High-end sales still suffer from tight credit policies. Adjustable-rate mortgages (ARMs) and so-called jumbo home loans have been relatively difficult to get ever since the credit crunch hit more than three years ago.

Last month ARMs represented 6.4 percent of Southland purchase loans, up from 5.6 percent in November and 4.4 percent a year ago. However, over the past decade, a monthly average of 38.1 percent of purchase loans were ARMs.

Jumbo loans, mortgages above the old conforming limit of $417,000, accounted for 18.0 percent of last month’s purchase lending, about the same as in November and up from 16.7 percent a year earlier. But back in 2007, in the months leading up to the credit crisis that began in August that year, jumbos accounted for 40 percent of the market.

Absentee buyers – mostly investors and some second-home purchasers – bought 22.7 percent of the homes sold in December, paying a median $215,000. Over the last decade, absentee buyers purchased a monthly average of 16.1 percent of all homes, while the peak level was 23.2 percent last February.

Buyers who appeared to have paid all cash – meaning there was no indication that a corresponding purchase loan was recorded – accounted for 27.2 percent of December sales, paying a median $212,000. In February last year, cash sales peaked at 30.1 percent. The 10-year monthly average for Southland homes purchased with cash is 12.7 percent.

The “flipping” of homes has generally trended higher over the past year. Last month the percentage of Southland homes bought and re-sold within a six-month period was 3.5 percent, the same as in November but up from 3.2 percent a year earlier. Last month’s flipping rates varied from as little as 2.8 percent in Ventura County to as much as 3.8 percent in Los Angeles County.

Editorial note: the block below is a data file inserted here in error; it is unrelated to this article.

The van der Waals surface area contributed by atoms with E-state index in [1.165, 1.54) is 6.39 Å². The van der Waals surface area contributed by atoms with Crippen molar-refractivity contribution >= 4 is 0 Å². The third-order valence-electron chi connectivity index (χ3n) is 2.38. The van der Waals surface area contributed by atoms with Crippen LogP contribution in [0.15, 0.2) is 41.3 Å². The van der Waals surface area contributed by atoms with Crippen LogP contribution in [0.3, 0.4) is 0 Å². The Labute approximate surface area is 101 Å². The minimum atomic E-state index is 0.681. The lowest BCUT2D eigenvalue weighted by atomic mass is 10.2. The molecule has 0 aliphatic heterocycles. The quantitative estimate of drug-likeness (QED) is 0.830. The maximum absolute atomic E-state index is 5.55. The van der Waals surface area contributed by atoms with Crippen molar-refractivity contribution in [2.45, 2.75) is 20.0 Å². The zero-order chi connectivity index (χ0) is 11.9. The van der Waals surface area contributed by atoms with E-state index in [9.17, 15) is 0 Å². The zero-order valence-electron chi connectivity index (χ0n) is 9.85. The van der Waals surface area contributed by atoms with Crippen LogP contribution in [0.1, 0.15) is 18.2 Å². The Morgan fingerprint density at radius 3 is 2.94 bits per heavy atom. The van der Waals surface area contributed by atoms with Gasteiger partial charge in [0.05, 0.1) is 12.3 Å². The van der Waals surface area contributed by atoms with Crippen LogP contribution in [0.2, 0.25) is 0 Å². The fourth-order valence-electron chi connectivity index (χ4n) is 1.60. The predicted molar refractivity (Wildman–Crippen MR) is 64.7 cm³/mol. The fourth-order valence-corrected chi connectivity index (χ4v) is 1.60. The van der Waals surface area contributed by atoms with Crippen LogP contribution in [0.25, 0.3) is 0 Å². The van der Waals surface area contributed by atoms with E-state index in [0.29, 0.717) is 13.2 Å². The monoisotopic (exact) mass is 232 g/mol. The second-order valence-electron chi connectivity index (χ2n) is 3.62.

DataQuick Information Systems monitors real estate activity nationwide and provides information to consumers, educational institutions, public agencies, lending institutions, title companies and industry analysts.

The typical monthly mortgage payment that Southland buyers committed themselves to paying was $1,205 last month, up from $1,136 in November but down from $1,231 in December 2009. Adjusted for inflation, current payments are 46.4 percent below typical payments in the spring of 1989, the peak of the prior real estate cycle. They are 56.1 percent below the current cycle’s peak in July 2007.

Indicators of market distress continue to move in different directions. Foreclosure activity remains high by historical standards but is lower than peak levels reached over the last two years. Financing with multiple mortgages is very low, and down payment sizes are stable, DataQuick reported.

Sales Volume Median Price
All homes Dec-09 Dec-10 %Chng Dec-09 Dec-10 %Chng
Los Angeles 7,679 6,536 -14.90% $339,000 $330,000 -2.70%
Orange 2,885 2,739 -5.10% $435,000 $410,000 -5.70%
Riverside 4,282 3,696 -13.70% $196,000 $200,000 2.00%
San Bernardino 2,934 2,605 -11.20% $154,000 $152,000 -1.30%
San Diego 3,652 3,191 -12.60% $330,000 $333,000 0.90%
Ventura 896 761 -15.10% $360,000 $355,000 -1.40%
SoCal 22,328 19,528 -12.50% $289,000 $290,000 0.30%

Dave & David Warner


Weekly Primary Mortgage Rates

December 9, 2010 Leave a comment
December 9, 2010 30-Yr FRM 15-Yr FRM 5/1-Yr ARM 1-Yr ARM
Average Rates 4.61 % 3.96 % 3.60 % 3.27 %
Fees & Points 0.7 0.7 0.6 0.6

From Freddie Mac

Dave & David Warner

Real Estate

How Mortgages are Securitized

November 19, 2010 Leave a comment

Kids get your list ready! Santa will be at the Harbor on Dec. 3rd! Hope you’ve been good this year!

November 16, 2010 Leave a comment